Terhune Pioneer Memorial also know as the Terhune Burying Ground, was the cemetery plot set aside by Luke Whitmore after his daughter of 18 years died and there was no local cemetery available. A total of 21 individuals had connection to the cemetery. There are a few original gravestones that still exist on site. Access to the site requires climbing a set of stairs. The park is marked with a park sign.

The "old" Pittsfield Cemetery originally sat on the northwest corner of Packard St. and Burton Rd., right where the DTE power sub-station sits today (2012). It's shown on the plat map from 1856, as noted 'GrYd'.  (http://pittsfieldhistory.org/images/platmap_1856_80.jpg). The 1864 plat map also shows it.  This property was near the south east corner of section 2 of Pittsfield Township. The old Whitmore homestead sat along the north side of Packard immediately east of the large home that was built just up the hill from the cemetery ca 1985. This area became the city of East Ann Arbor in 1947 and was annexed by Ann Arbor in 1956.

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The old road headed south from our house, and walking along it, you would pass a deserted (and no doubt haunted) water tower, several frog ponds, the old hollow tree by the creek (near where the Forestbrooke Swim Club is now), and finally, the old graveyard. This was what is now called the Terhune Pioneer Cemetery, but in those days, it was a quintessential scary burying ground. It was filled with weeds and had a rusting metal fence, all in great disarray in the middle of the woods. This was sort of the Pet Sematary of my childhood - one entered on a dare and then ran home as fast as possible before the ghosts could get you.

One of the most interesting parks was Terhune, which is also the site of a small pioneer cemetery, founded in 1825. At the time, Ann Arbor, which was founded in 1824, had no other cemetery, so Luke Whitmore created the first plot when his daughter Emily died at age 18. The cemetery was renamed Terhune at some point due to one of its more famous occupants, John Terhune, an American Revolutionary War veteran who died in Ann Arbor in 1839.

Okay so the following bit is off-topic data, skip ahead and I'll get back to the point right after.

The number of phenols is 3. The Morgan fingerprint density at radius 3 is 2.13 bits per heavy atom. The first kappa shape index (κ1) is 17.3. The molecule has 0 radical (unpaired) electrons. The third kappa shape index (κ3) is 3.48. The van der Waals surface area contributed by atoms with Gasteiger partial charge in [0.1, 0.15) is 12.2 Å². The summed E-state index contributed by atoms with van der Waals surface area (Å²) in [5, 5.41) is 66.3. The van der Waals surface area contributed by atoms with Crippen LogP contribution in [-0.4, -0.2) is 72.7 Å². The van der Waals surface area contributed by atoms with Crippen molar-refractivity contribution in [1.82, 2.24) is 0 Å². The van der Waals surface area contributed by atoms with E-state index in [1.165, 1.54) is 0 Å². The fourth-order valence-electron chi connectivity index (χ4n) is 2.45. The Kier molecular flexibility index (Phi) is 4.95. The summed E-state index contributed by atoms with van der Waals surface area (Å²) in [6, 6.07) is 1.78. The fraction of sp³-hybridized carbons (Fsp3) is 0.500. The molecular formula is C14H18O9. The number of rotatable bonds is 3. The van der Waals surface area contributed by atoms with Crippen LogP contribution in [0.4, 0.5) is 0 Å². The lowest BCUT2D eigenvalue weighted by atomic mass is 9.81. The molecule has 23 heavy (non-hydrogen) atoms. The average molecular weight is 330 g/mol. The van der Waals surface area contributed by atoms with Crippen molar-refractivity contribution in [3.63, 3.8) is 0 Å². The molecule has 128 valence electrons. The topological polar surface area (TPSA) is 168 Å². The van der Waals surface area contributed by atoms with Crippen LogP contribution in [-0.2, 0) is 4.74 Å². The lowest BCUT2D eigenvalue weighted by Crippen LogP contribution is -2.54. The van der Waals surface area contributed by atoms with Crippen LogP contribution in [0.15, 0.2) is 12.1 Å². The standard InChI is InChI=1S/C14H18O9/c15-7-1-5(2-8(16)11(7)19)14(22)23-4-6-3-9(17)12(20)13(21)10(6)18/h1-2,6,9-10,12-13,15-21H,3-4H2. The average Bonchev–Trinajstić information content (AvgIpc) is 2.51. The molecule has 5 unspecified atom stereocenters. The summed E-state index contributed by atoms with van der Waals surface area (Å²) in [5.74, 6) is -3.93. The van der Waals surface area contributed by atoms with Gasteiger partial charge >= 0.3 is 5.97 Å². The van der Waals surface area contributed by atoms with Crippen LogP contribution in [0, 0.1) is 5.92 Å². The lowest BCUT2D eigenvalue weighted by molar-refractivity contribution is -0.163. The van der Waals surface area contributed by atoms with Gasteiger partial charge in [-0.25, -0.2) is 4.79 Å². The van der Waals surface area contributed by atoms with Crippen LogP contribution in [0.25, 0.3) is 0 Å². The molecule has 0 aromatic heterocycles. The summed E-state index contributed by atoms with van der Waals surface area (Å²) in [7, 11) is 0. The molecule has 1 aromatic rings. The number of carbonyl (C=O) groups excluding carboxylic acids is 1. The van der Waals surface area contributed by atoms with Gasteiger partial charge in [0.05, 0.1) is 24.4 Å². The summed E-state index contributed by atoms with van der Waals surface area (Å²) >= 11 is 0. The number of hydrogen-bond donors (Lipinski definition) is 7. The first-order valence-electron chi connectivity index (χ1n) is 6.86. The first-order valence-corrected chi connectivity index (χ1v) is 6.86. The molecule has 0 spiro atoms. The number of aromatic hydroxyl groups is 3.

Or have you ever heard the story about the little village just West of Ypsilanti situated near the intersection of what is now Packard and Carpenter Roads. This area was farmed by, I believe two related people, possibly brothers, named Carpenter in the latter part of the 1800's. This area was known as Carpenter's Corners and was a very small village with its own cemetery. Sometime in the early part of the 20 & century (c 1910) a parcel of this land, including the cemetery, was sold to another farmer. This farmer being a practical person, and wanting to get the most return on his farm investment decided to move the cemetery by himself. Well, being a very, very, very practical farmer, he just decided to just toss the head stones into a near by stream and save himself the ghoulish task of moving the inhabitants. Who would know or remember where that old cemetery was anyway. With all of these obstacles now out of the way he just farmed over the entire area. If you visit this cemetery look at the brass plaque located there. In the 1930's the DAR and another civic group decided to try and rebuild the cemetery as well as they could. The result was the Terhune Pioneer Cemetery just off of Terhune Street in Ann Arbor. The stones are still gone but the residents remain. So if you should venture your way into the Brandywine Subdivision just look for a wooden staircase just about halfway down Terhune Street. Its there… stop in… say hi. It is a very very quiet, restful place-Really!

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